Micro-structuring of gold coated plates with LIPSS for localized plasmonic sensorsWednesday (24.06.2020) 14:10 - 14:30 Room 2
Localized surface plasmon resonance (LSPR) or particle plasmon resonance (PPR) consists in a specific arrangement of metallic nanostructures in order to enhance their plasmonic response. This technique can lead to the development of high sensitivity bio-sensors but faces various difficulties on the fabrication side.
Different methods have been explored in literature like UV lithography, interferometry, nanosphere lithography, nanoimprint… Main issues come from repeatability of the process and large-scale applicability. In our case we investigate Laser Induced Periodic Surface Structuring (LIPSS) in order to produce sub micron periodic patterns on gold for localized plasmonic sensors fabrication.
LIPSS are periodic structures that are generally created on a material surface by accumulation of ultra-short pulses exhibiting energies close to the material ablation threshold. High resolution structures proportional to the laser operating wavelength, typically hundreds of nanometers, are generated.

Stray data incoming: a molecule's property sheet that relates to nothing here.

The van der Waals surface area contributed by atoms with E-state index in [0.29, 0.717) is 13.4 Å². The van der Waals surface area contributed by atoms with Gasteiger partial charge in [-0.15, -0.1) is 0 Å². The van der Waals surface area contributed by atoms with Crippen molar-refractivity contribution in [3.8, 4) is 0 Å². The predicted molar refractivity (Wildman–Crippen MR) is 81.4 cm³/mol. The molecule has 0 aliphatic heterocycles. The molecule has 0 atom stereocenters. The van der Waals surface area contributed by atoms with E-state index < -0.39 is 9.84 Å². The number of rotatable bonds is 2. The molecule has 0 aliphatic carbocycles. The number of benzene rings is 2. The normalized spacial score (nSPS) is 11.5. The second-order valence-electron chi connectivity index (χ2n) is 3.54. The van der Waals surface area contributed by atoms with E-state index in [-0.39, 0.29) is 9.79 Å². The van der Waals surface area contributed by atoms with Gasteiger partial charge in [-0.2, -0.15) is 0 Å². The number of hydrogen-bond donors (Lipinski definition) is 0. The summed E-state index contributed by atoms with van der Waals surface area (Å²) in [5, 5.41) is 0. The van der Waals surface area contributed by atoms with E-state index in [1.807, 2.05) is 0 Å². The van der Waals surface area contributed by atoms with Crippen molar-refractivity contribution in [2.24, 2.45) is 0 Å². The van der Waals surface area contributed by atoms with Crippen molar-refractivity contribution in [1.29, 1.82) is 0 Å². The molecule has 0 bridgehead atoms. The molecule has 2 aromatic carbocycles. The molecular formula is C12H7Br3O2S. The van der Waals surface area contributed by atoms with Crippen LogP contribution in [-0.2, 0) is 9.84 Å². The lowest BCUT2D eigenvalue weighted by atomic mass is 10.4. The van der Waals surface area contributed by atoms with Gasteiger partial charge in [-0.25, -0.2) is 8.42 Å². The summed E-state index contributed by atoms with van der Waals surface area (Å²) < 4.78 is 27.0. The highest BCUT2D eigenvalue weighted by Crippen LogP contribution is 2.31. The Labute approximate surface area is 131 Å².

Although LIPSS physical mechanisms are still under investigation, they have been induced in a wide variety of materials (metals, semiconductors, polymers, etc) for numerous applications such as realization of hydrophobic/hydrophilic surfaces, control of surface reflection or realization of low friction / high adhesion surfaces. Here we used ultrashort pulses (500 fs) at 515 nm to induce LIPSS structures on thin gold layers for LSPR sensors.
The samples were made of a thin layer of gold (35 nm) deposited on glass, with an intermediate bounding layer of Chromium. The LIPSS process permitted to generate regular patterns with a periodicity of about 500 nm. Due to the thin layer of gold, a careful control of the laser energy deposited on the material is needed
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